Department for Digital, Culture, Media and Sport
International collaboration on AI and data governance
Data Minister Chris Philp recently (23 March 2022) delivered a speech at AI UK on the power data and artificial intelligence have in improving innovation and driving growth.
Good afternoon everyone, to those here in London and to all those joining us from around the world. It’s a real pleasure to be speaking with you today.
Thank you Jeni for that very kind introduction, and for your leadership of GPAI’s work on data governance. You are a credit to the UK; thanks for all that you do.
My thanks also go to those at the Open Data Institute, The Alan Turing Institute, the Data Trusts Initiative, GPAI’s Montreal Centre of Expertise and all other partners who have put in countless hours of effort to produce these reports.
It’s fascinating to hear first-hand about the forefront of research on data governance, and the UK is proud to have supported such important work.
Thank you to AI UK as well for having me here today. This Government sees AI as a truly transformative set of technologies with the power to drive growth and prosperity around the country so everyone can benefit.
And as Minister for Technology and the Digital Economy, I am keenly aware of the importance of the UK’s AI sector.
Events like AI UK demonstrate how the UK is leading the way in AI development by showcasing the best of our home-grown talent, whilst offering a vital platform to discuss how we can foster better links with our international partners.
But before I begin, we must firstly acknowledge the impact that digital connectivity and the free transfer of trustworthy data has in upholding our democratic freedoms, in light of events unfolding in Ukraine.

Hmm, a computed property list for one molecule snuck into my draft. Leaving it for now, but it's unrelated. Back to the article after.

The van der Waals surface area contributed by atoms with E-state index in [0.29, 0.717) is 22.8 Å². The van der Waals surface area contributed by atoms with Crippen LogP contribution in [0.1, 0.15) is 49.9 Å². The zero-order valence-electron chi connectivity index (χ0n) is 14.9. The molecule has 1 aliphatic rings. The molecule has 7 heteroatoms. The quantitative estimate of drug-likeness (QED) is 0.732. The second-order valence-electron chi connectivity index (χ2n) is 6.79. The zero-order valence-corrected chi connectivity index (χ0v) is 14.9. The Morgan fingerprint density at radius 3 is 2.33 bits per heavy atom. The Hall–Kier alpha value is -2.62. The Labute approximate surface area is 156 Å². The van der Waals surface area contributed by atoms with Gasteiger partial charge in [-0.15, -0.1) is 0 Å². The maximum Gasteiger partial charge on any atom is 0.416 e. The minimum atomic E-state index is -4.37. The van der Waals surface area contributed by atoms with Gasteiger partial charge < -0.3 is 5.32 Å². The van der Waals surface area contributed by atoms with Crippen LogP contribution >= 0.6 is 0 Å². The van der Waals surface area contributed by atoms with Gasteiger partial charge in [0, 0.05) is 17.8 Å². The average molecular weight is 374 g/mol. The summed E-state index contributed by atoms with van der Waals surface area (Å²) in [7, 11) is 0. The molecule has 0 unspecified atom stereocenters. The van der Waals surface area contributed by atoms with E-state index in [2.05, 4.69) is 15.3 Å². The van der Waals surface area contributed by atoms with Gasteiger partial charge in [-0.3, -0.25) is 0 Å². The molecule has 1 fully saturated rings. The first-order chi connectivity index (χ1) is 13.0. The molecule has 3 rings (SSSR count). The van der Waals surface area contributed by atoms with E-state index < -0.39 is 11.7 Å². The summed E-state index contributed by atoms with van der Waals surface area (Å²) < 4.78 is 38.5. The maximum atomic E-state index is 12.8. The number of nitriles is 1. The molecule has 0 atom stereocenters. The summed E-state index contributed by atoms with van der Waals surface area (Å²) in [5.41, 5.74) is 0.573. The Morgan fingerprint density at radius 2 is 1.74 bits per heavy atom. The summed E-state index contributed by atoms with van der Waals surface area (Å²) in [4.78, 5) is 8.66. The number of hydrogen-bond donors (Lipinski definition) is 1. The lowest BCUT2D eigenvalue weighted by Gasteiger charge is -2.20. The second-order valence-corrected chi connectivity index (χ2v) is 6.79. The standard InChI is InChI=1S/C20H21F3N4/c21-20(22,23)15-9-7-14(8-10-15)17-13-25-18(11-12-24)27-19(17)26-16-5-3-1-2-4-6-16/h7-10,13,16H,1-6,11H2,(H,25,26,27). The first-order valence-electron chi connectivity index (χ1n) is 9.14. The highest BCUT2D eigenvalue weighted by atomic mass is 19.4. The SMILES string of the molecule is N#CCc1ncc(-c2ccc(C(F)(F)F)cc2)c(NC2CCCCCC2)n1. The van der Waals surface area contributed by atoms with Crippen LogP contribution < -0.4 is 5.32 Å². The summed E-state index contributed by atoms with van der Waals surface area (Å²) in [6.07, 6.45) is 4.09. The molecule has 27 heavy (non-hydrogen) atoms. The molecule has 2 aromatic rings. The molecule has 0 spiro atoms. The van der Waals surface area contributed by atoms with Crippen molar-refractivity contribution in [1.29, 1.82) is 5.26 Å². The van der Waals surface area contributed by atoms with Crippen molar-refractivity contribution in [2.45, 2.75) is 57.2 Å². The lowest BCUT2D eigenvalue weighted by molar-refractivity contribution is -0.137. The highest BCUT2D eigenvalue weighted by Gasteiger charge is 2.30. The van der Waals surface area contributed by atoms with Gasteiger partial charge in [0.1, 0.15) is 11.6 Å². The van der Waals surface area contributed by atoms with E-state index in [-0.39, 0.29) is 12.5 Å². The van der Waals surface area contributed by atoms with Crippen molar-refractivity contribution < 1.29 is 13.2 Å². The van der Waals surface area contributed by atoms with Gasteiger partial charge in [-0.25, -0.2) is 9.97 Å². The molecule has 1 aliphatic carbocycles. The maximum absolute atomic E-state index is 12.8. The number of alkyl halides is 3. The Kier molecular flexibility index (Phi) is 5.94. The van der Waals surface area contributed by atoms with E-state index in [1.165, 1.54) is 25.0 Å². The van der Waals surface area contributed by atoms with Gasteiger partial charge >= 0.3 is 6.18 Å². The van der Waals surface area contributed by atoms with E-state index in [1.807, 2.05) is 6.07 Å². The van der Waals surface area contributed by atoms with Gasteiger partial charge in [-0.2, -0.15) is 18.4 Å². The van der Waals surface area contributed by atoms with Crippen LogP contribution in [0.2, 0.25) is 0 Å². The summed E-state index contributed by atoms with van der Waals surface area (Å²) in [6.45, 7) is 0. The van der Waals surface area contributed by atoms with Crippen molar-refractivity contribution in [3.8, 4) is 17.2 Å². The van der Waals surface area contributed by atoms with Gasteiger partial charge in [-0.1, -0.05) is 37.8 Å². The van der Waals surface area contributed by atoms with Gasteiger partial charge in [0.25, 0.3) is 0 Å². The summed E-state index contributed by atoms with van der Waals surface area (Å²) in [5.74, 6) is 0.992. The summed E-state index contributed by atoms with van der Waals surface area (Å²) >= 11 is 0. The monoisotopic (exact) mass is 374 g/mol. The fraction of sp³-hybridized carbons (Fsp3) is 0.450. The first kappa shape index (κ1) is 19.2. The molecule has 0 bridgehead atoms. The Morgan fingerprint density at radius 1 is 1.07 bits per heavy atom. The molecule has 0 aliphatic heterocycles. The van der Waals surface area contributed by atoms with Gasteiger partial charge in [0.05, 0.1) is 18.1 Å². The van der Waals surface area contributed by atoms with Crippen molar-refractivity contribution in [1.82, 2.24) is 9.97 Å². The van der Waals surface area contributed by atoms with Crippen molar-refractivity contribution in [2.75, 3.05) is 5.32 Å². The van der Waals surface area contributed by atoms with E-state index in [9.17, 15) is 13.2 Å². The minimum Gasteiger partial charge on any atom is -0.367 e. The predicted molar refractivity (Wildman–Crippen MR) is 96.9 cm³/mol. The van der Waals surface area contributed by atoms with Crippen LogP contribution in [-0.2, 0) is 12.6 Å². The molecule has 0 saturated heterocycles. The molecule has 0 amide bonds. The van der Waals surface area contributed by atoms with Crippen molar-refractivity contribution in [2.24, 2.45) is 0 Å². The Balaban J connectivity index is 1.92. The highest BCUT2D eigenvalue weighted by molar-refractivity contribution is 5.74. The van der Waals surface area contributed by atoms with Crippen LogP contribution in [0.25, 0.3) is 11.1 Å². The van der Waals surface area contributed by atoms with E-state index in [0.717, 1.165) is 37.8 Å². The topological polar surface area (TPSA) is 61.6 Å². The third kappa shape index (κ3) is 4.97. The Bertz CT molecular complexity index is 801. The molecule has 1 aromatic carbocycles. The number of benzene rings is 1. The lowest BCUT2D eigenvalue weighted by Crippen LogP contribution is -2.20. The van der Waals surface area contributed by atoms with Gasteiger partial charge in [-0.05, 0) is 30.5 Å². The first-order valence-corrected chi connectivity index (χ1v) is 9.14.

In my Department, we have mobilised policy teams from digital and tech, to cyber security and online mis- and disinformation to do what we can to help.
And this Government has launched an unprecedented package of economic sanctions developed, working in close collaboration with our international partners.
Our thoughts are with the Ukrainian people today.
International collaboration on AI and data has never been more important.
These technologies are already transforming lives across each corner of the globe. Every day, our lives are made easier, and the services we use are made better, by AI and data applications.
Autocompleted text in emails; mapping apps helping us get from A to B; suggestions for new contacts based on who we’ve connected with previously online - the list goes on and on.
But to completely understand the extent of this transformation, we need to hear from all communities around the world - to understand how the introduction of AI across societies impacts people differently.
We also need to ensure that data and AI technologies can help us tackle the biggest challenges facing us globally - such as climate change, or new pandemics.
These are the key motivations that have guided the research you’re going to hear a bit more about today.
Bringing together colleagues from here in the UK, Canada, Kenya, Chile, India and many other countries, the projects we’ll be discussing this afternoon exemplify the best of cross-national research focused on overcoming these challenges.